The politics of Ebola: Not just an African problem

The politics of Ebola: Not just an African problem

“This is not an African disease. This is a virus that is a threat to all humanity,”: WHO

It is a statement as seemingly ridiculous as it is crucial to efforts in curbing an Ebola outbreak that has killed over two thousand people in Africa already this year.

At a September 4 news conference, Gayle Smith, special assistant to U.S. President Barack Obama, and senior director at the
National Security Council, tried to underscore the scope of the latest Ebola epidemic.
“This is not an African disease. This is a virus that is a threat to all humanity,” she said.
As obvious as the quote sounds, it may also be a call to arms for an international community that many have accused of standing by as the virus ravages some of the world’s poorest countries.

According to the World Health Organization, as of September 6 there have been 4,269 suspected, probable and confirmed cases of the virus and 2,288 deaths reported by the Ministries of Health in Guinea, Liberia, and Sierra Leone in an outbreak that officially began in March.

The WHO says in the best-case scenario, it could take up to nine months to get the outbreak under control. By that time, they project that 20,000 people will have been infected and half of those people will die.
The agency has also warned that the official numbers are just the tip of the iceberg, as many sick with the virus can’t necessarily be counted among the statistics.
Liberian President Ellen Johnson-Sirleaf has said she is disappointed by the lack of help from the international community.
“In a way, we feel saddened by the response,” she is quoted as saying in a article.
On September 8, the WHO issued a news release stating thousands more cases of the disease are expected in Liberia. On that date, there were nearly 2,000 reported cases and more than 1,000 deaths.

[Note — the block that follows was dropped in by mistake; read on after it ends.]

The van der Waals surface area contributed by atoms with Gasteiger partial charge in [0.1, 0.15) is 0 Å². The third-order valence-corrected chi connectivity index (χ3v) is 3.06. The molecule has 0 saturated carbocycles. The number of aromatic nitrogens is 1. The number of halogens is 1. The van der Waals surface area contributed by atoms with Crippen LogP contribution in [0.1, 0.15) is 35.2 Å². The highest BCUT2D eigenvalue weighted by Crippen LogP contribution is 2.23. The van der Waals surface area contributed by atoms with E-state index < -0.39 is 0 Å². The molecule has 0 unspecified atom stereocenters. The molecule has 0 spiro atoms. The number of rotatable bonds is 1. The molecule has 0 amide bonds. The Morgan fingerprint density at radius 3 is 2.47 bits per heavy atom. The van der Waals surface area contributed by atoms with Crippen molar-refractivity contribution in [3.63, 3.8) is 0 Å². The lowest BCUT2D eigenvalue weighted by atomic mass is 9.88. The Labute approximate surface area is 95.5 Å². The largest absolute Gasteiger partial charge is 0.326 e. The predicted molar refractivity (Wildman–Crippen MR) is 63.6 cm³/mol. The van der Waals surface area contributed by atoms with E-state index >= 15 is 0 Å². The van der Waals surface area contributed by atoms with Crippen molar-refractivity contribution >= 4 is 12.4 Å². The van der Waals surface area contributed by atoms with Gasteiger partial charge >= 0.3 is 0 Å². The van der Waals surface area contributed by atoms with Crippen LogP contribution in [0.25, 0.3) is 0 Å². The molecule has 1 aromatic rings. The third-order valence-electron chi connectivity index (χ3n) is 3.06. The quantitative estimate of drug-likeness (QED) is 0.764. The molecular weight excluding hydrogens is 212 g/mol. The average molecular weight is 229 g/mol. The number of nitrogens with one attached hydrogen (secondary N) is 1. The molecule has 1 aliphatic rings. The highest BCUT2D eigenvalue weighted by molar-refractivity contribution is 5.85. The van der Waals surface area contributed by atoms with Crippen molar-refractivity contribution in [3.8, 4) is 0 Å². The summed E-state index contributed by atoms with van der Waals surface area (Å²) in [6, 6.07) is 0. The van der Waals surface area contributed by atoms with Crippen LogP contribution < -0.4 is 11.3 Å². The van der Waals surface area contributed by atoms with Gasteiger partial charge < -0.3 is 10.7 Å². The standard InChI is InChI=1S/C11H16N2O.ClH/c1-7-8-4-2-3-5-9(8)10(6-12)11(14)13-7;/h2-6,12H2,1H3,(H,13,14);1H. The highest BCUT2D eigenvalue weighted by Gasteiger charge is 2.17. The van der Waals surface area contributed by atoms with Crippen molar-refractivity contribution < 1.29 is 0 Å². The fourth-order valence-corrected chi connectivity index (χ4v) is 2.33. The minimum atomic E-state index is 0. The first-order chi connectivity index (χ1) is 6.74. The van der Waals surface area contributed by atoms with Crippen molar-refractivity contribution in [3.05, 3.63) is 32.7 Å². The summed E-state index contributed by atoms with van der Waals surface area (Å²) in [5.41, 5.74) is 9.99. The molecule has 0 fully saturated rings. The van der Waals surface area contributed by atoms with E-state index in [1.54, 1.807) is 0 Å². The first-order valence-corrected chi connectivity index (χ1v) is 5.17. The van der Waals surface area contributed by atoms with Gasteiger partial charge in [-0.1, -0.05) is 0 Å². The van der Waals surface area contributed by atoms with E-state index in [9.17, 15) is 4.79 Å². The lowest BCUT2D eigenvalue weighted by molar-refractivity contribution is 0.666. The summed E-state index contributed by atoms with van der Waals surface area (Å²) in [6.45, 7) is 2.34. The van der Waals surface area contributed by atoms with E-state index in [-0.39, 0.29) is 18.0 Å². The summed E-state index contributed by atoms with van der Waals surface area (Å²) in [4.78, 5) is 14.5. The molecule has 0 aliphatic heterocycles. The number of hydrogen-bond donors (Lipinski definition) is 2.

“The demands of the Ebola outbreak have completely outstripped the government’s and partners’ capacity to respond,” it says, adding that 
when the outbreak began the ratio of doctors to citizens in the country was 1 to 100,000.
A New York Times editorial in August detailed what it called the WHO’s “painfully slow” response to the outbreak.
It starts by pointing out that the three hardest hit countries, Guinea, Liberia and Sierra Leone, are among the world’s poorest and have weak healthcare systems, necessitating help in coordinating a strategy to fight the outbreak, help they aren’t getting.
The WHO’s African office, the editorial board writes, is supposed to be leading the charge in helping the country’s existing healthcare infrastructure organize to fight the outbreak, but instead it is “ineffective, politicized, and poorly managed.” And the central office, which tried to step in and help, has been hindered by budget cuts.
In an interview for the aforementioned CNN article, the director of the Center for Disease Control and Prevention, Dr. Tom Frieden, slammed neighboring countries for implementing measures they believe will curb the outbreak, such as restricting the ability of people to travel to and from the affected countries. By doing that, he argued, they also restrict the ability of aid to be delivered to the countries that need it.
But the restrictions extend beyond aid – as the Times reported, food prices are skyrocketing, supply is running low and airlines are cancelling flights to impacted countries, compounding the disease’s fallout.
“This outbreak is dealing a serious blow to all of our efforts (to restore our economy). This is the biggest crisis we have faced since the end of our civil war,” Amara Konneh, Liberia’s finance minister, told the Times in an interview.
WHO director general Dr. Margaret Chan told NPR that the organization “underestimated the complexity (of the outbreak),” adding they will need more money, healthcare professionals and protective gear to control and eventually stop the spread of the disease. But she said she’s still optimistic the outbreak can be stopped.
“I have learned … [after] over 40 years in managing crises,” Chan says, “You need to have a sense of hope and optimism … and take fast action.”